DIGITAL  LEARNING

MANILA, NOVEMBER 15, 2006
  (STAR) By Ann Corvera - Parents, understandably, are in constant watch over what their children see and whom they talk to on the Internet. But while the home environment can be controlled for the children’s protection, what about once they step outside?

Among other things, it’s easy to dismiss the Internet as a child’s tool for fun and games, with students often seen packed in online cafés, assuming pseudo-identities to fight the forces of evil, or each other through network games.

But when they are in school, learning is fused with the vast potential of information and communication technology, or ICT, as a means of empowering the next generation with skills needed in the 21st century.

Yes, despite the country’s protracted poverty woes, public and private sectors are working hard, hand in hand, to expand the ICT capabilities of schools, involving not only students, but the teachers, principals and the rest of the community, too.

"Leadership, ingenuity and openness to technology" are the key factors, according to Partners in Learning (PiL), a program which Microsoft Philippines undertakes as part of its long-term commitment to empower teachers and students in achieving their fullest potential by providing them with greater access to the latest computer technologies and training on how to use them.

A hundred percent ICT literacy is the target, and this is one of the strengths that propelled Muntinlupa City to bag the P10-million incentive given by PiL for being one of the three most outstanding public school divisions nationwide.

Notwithstanding the known lack of financial resources that public schools in the country continue to face, the Muntinlupa school division of the Department of Education (DepEd), together with the Cebu and Digos City divisions, was recognized recently for its sustainable and innovative ways and plans in integrating ICT into learning.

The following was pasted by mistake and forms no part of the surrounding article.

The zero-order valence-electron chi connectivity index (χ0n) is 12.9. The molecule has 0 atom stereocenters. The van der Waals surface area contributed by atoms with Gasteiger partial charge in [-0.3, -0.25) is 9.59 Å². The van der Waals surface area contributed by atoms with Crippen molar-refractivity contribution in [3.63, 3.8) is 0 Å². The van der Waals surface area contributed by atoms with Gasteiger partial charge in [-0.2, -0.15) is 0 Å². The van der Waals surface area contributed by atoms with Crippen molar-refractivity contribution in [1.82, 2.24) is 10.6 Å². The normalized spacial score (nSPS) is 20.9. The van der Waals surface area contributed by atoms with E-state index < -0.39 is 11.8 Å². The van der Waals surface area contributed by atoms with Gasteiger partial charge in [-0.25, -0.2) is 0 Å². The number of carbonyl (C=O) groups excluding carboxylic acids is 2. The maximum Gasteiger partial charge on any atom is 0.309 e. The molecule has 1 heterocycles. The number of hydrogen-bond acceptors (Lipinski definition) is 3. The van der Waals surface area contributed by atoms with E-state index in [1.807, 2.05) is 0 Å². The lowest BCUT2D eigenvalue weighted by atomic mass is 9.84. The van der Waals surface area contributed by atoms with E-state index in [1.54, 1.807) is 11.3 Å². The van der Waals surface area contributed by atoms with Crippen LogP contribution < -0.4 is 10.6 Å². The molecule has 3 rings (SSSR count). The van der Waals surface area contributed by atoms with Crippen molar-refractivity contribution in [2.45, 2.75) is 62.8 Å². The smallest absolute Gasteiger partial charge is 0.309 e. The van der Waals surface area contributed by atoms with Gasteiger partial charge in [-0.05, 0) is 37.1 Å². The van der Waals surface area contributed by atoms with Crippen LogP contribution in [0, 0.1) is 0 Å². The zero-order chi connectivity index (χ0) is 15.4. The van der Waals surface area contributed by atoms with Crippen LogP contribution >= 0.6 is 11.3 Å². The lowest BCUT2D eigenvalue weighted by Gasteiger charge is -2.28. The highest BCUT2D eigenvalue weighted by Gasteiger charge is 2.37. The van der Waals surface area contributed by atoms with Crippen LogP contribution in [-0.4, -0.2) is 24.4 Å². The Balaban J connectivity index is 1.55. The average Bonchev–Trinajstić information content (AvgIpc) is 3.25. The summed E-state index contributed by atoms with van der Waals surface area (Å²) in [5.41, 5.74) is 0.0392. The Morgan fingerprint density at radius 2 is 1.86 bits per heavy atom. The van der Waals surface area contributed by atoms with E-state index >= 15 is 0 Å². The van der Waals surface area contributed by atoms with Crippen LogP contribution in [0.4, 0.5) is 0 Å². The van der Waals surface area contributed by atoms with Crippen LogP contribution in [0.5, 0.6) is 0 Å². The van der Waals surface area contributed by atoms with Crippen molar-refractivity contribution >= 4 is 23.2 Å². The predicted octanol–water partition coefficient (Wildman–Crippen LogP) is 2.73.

Even as the DepEd can provide only one personal computer for every 25,000 pupils, as Education Secretary Jesli Lapus admitted, these three school divisions managed to make their ICT centers functional.

Dubbed as "Potensyal: Buil-ding the 21st Century School System," the one-year search took the people of the PiL program to different parts of the country to assess 180 teams vying for the P10-million grant in training and technology to be given to each winner in Luzon, the Visayas and Mindanao.

Digos City may be the smallest school division among the three winners, but it proved that it could build a harmonious learning environment for ICT.

"Educational advances like innovative teaching strategies, training, seminars and work-shops conducted for school administrators and teachers were helpful in introducing ICT to the division," PiL said of this Mindanao winner.

Digos City is composed of three school districts in 26 barangays, with a total of 760 public school teachers in both high school and elementary levels.

In the recent Potensyal awards night held at the Hotel Philippine Plaza in Pasay City, Lapus highlighted the role of ICT in "empowering economic development," saying that its integration into the education system develops not only skilled but "globally competitive individuals who will form the future Philippine workforce."

Lapus pointed out that although the current curriculum advocates the innovative use of ICT to make learning more interactive, interdisciplinary, collaborative and authentic, there is still no technology-enhanced curriculum available.

While this may be true, the three winning teams managed to make their ICT plans come into fruition, as in the case of the Cebu school division.

In terms of curriculum, 49 elementary schools and two secondary schools are adopting a program called Computer Assisted Learning-Education in ICT, or CAL-Ed ICT, with more than 8,000 enrollees.

This extra large division with a total of 14,000 teaching and non-teaching personnel has five fully functional ICT centers located at strategic places, according to Microsoft’s PiL. The centers are equipped with multimedia and Internet con-nectivity for the training of teachers, administrators and other personnel. And with weekly training, close to 1,200 teaching and non-teaching personnel have so far been trained.

The division also gets help in essential training in programs like Adobe Photoshop, HTML and Web design from the provincial Sangguniang Kaba-taan Foundation, benefiting more than 200 ICT coordinators.

‘Academic powerhouse’

Even with a huge student population of 62,787, the Muntinlupa City school division has "a clear strategic direction for ICT," PiL said.